Henry and His Fear

My dog--whom I often refer to as my son-- has developed a bizarre neurosis. He refuses to walk over a series of harmless grates in the hallway of his mother's house. There is something so indelibly human about watching a hundred and thirty-five pound animal be afraid of crossing a grate. His size, majesty, and strength do not make him immune to irrational fear. It makes me shiver. How can I reassure him that the world is safe? Something has shaken him to the core of his big heart.  I do not envy fathers. Their task is too large. I say I'm Henry's father, but I abandoned him. What kind of father am I? I left him on a doorstep two thousand miles away. I chose creativity over my little, broken family. Now he is terrified of a hallway. I want to tell him that I'm scared too; when I take out the garbage at night, I hurry back to the door. 


Take care of your mom. Listen to her when she walks you. You're bigger than she is. Respect that.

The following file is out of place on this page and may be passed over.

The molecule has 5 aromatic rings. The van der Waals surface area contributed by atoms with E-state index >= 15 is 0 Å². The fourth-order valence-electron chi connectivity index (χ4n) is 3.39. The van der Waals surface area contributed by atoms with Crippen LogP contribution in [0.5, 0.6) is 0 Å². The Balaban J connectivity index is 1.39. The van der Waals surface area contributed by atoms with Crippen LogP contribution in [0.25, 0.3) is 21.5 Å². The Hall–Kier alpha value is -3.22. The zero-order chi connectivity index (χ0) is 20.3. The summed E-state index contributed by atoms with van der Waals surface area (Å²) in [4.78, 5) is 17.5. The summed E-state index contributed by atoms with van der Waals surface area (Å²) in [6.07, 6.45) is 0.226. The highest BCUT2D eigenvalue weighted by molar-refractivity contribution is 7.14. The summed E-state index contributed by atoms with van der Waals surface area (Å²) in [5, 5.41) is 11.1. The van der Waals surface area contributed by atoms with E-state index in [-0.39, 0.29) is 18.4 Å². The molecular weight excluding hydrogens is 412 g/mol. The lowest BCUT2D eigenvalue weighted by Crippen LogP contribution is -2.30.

The world is a tough place. But, it's never as bad as we imagine it. What is important is to face your fears. I just wish I could be there with you to help you face yours. I can't. I'm here. I'm sorry, Baby Boy. This will be your first birthday alone. You'll be four (28 in your years) now which makes you almost my age. If I had any good advice, I'd give it to you, but I haven't quite figured out this late twenties thing either. 

Watching you play with other dogs gives me such a kick. The way you play so gingerly with the smaller animals is a testament to your character and heart. One thing though: don't take the other dogs' toys.  They don't realize that you just want them to chase you. You love to be chased. Don't we all?

Be brave, Little Guy. You're a small lion. 

I'm proud of you.  


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